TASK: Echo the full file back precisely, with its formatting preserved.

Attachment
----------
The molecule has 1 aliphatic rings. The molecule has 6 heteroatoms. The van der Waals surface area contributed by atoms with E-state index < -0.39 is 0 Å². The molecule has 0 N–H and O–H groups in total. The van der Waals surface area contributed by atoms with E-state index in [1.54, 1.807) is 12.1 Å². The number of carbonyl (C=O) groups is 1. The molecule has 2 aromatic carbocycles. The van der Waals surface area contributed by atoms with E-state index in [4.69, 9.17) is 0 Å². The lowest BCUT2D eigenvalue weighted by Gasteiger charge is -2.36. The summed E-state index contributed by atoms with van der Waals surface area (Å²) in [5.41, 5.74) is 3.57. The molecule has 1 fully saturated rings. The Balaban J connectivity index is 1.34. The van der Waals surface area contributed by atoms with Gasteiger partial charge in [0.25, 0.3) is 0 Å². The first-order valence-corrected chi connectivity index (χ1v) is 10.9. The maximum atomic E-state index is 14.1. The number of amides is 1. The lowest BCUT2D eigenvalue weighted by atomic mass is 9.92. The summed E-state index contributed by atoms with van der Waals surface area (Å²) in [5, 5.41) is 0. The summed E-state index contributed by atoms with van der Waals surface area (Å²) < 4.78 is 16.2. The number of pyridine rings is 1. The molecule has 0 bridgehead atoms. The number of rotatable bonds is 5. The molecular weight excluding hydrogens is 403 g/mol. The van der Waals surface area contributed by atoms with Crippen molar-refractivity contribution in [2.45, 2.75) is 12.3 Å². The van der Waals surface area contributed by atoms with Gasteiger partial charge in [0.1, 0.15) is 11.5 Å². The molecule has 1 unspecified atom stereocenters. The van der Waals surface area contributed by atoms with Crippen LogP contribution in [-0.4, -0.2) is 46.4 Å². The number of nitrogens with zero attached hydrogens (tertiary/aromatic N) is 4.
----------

The molecule has 1 aliphatic rings. The molecule has 6 heteroatoms. The van der Waals surface area contributed by atoms with E-state index < -0.39 is 0 Å². The molecule has 0 N–H and O–H groups in total. The van der Waals surface area contributed by atoms with E-state index in [1.54, 1.807) is 12.1 Å². The number of carbonyl (C=O) groups is 1. The molecule has 2 aromatic carbocycles. The van der Waals surface area contributed by atoms with E-state index in [4.69, 9.17) is 0 Å². The lowest BCUT2D eigenvalue weighted by Gasteiger charge is -2.36. The summed E-state index contributed by atoms with van der Waals surface area (Å²) in [5.41, 5.74) is 3.57. The molecule has 1 fully saturated rings. The Balaban J connectivity index is 1.34. The van der Waals surface area contributed by atoms with Gasteiger partial charge in [0.25, 0.3) is 0 Å². The first-order valence-corrected chi connectivity index (χ1v) is 10.9. The maximum atomic E-state index is 14.1. The number of amides is 1. The lowest BCUT2D eigenvalue weighted by atomic mass is 9.92. The summed E-state index contributed by atoms with van der Waals surface area (Å²) in [5, 5.41) is 0. The summed E-state index contributed by atoms with van der Waals surface area (Å²) < 4.78 is 16.2. The number of pyridine rings is 1. The molecule has 0 bridgehead atoms. The number of rotatable bonds is 5. The molecular weight excluding hydrogens is 403 g/mol. The van der Waals surface area contributed by atoms with Crippen molar-refractivity contribution in [2.45, 2.75) is 12.3 Å². The van der Waals surface area contributed by atoms with Gasteiger partial charge in [0.1, 0.15) is 11.5 Å². The molecule has 1 unspecified atom stereocenters. The van der Waals surface area contributed by atoms with Crippen LogP contribution in [-0.4, -0.2) is 46.4 Å². The number of nitrogens with zero attached hydrogens (tertiary/aromatic N) is 4.